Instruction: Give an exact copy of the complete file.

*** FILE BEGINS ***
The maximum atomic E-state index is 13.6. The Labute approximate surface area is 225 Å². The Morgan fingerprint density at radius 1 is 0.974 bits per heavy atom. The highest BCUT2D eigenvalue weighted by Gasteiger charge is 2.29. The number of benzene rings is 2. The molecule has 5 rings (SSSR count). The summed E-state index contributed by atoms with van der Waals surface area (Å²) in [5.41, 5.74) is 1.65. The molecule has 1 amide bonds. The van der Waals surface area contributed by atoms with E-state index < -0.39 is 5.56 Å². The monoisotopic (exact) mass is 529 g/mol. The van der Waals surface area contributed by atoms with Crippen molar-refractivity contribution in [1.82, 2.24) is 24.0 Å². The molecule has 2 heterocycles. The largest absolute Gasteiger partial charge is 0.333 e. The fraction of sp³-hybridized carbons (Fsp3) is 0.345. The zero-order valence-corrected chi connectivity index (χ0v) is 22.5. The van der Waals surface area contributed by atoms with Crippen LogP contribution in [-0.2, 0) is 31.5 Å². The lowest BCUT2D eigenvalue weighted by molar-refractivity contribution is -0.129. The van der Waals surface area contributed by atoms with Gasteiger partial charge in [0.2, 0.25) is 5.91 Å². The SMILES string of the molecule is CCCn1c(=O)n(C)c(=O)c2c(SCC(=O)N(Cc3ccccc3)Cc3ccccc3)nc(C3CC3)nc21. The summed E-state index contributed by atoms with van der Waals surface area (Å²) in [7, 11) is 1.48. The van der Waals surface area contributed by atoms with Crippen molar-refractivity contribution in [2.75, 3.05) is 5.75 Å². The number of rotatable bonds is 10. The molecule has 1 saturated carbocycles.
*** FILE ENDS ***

The maximum atomic E-state index is 13.6. The Labute approximate surface area is 225 Å². The Morgan fingerprint density at radius 1 is 0.974 bits per heavy atom. The highest BCUT2D eigenvalue weighted by Gasteiger charge is 2.29. The number of benzene rings is 2. The molecule has 5 rings (SSSR count). The summed E-state index contributed by atoms with van der Waals surface area (Å²) in [5.41, 5.74) is 1.65. The molecule has 1 amide bonds. The van der Waals surface area contributed by atoms with E-state index < -0.39 is 5.56 Å². The monoisotopic (exact) mass is 529 g/mol. The van der Waals surface area contributed by atoms with Crippen molar-refractivity contribution in [1.82, 2.24) is 24.0 Å². The molecule has 2 heterocycles. The largest absolute Gasteiger partial charge is 0.333 e. The fraction of sp³-hybridized carbons (Fsp3) is 0.345. The zero-order valence-corrected chi connectivity index (χ0v) is 22.5. The van der Waals surface area contributed by atoms with Crippen LogP contribution in [-0.2, 0) is 31.5 Å². The lowest BCUT2D eigenvalue weighted by molar-refractivity contribution is -0.129. The van der Waals surface area contributed by atoms with Gasteiger partial charge in [0.2, 0.25) is 5.91 Å². The SMILES string of the molecule is CCCn1c(=O)n(C)c(=O)c2c(SCC(=O)N(Cc3ccccc3)Cc3ccccc3)nc(C3CC3)nc21. The summed E-state index contributed by atoms with van der Waals surface area (Å²) in [7, 11) is 1.48. The van der Waals surface area contributed by atoms with Crippen molar-refractivity contribution in [2.75, 3.05) is 5.75 Å². The number of rotatable bonds is 10. The molecule has 1 saturated carbocycles.